In the future, we should focus on and promote technologies that rely on low-impact sources of energy, particular solar power; and probably the best move of all is to use and advance train services whenever we can. On this point, most drivers of vegetable-powered engines will strongly agree.

      Lee Hall contributed to this report.

      • 1. “Vegetable Oil Helps Fuel Baseball Road Trip” – Bangor ( Maine) Daily News (15 Aug. 2006).
      • 2. Fred Pearce, Senior Environment Reporter, writing on the New Scientist weblog (3 July 2007).
    • Young birch trees waft gently in a spring breeze. A finch alights on a branch, then takes off again. In the spring sunshine, rosebuds are on the very verge of bloom. If this seems like some suburban idyll, it’s not. It’s the rooftop of the 19 th floor of a residential tower, called the Solaire, in Battery Park City in New York. Standing at the building’s edge, looking down toward the north and east, one can see green, or vegetated, roofs on other residential buildings, the Tribeca and the Rhodesian. From this vantage point, they’re like sky gardens.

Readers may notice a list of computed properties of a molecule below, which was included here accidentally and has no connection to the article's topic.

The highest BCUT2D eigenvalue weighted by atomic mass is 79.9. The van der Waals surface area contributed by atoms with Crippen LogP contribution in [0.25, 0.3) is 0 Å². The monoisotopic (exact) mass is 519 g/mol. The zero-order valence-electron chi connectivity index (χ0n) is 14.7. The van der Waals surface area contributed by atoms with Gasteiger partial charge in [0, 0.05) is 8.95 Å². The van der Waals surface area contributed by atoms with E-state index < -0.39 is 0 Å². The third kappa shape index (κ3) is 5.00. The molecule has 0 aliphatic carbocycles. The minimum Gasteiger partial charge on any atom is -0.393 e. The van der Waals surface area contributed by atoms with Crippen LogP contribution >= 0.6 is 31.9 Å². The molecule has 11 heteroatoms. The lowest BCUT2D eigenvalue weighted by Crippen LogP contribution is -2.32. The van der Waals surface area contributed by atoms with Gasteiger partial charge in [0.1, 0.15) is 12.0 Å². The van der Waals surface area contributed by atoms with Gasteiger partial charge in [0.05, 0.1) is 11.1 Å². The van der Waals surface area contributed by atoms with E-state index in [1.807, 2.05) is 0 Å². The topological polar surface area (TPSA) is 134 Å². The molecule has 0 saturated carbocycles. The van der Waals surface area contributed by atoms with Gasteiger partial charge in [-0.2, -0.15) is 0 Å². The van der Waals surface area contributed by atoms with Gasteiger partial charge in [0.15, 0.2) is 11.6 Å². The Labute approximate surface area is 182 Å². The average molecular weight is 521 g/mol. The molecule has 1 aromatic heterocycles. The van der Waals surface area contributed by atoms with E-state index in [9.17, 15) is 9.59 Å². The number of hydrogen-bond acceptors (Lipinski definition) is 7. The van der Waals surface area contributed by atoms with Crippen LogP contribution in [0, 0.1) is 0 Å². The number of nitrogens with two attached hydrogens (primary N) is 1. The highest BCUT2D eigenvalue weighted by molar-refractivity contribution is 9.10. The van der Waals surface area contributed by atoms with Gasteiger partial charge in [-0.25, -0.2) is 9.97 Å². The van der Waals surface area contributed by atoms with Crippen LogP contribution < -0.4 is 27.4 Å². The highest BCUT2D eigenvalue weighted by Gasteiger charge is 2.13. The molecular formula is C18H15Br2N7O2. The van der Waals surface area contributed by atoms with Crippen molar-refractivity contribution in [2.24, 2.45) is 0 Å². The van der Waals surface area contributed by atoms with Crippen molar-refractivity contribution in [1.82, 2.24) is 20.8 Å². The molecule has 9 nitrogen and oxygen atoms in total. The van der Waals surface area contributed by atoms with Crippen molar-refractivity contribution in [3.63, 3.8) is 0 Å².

Urban rooftops are turning green, and the benefits are myriad. Green roofs can serve as sponges, absorbing storm water runoff and mitigating the effects of heavy rains that might otherwise cause sewers to overflow and pollute local waterways. They also cool buildings and the surrounding areas through “evapotranspiration,” in which plants absorb water through their roots and evaporate it through their leaves. This is why parks are noticeably cooler than city streets in summer. Green roofs also filter pollutants from the air, provide habitat for urban or migrating animals, and offer opportunities for food production.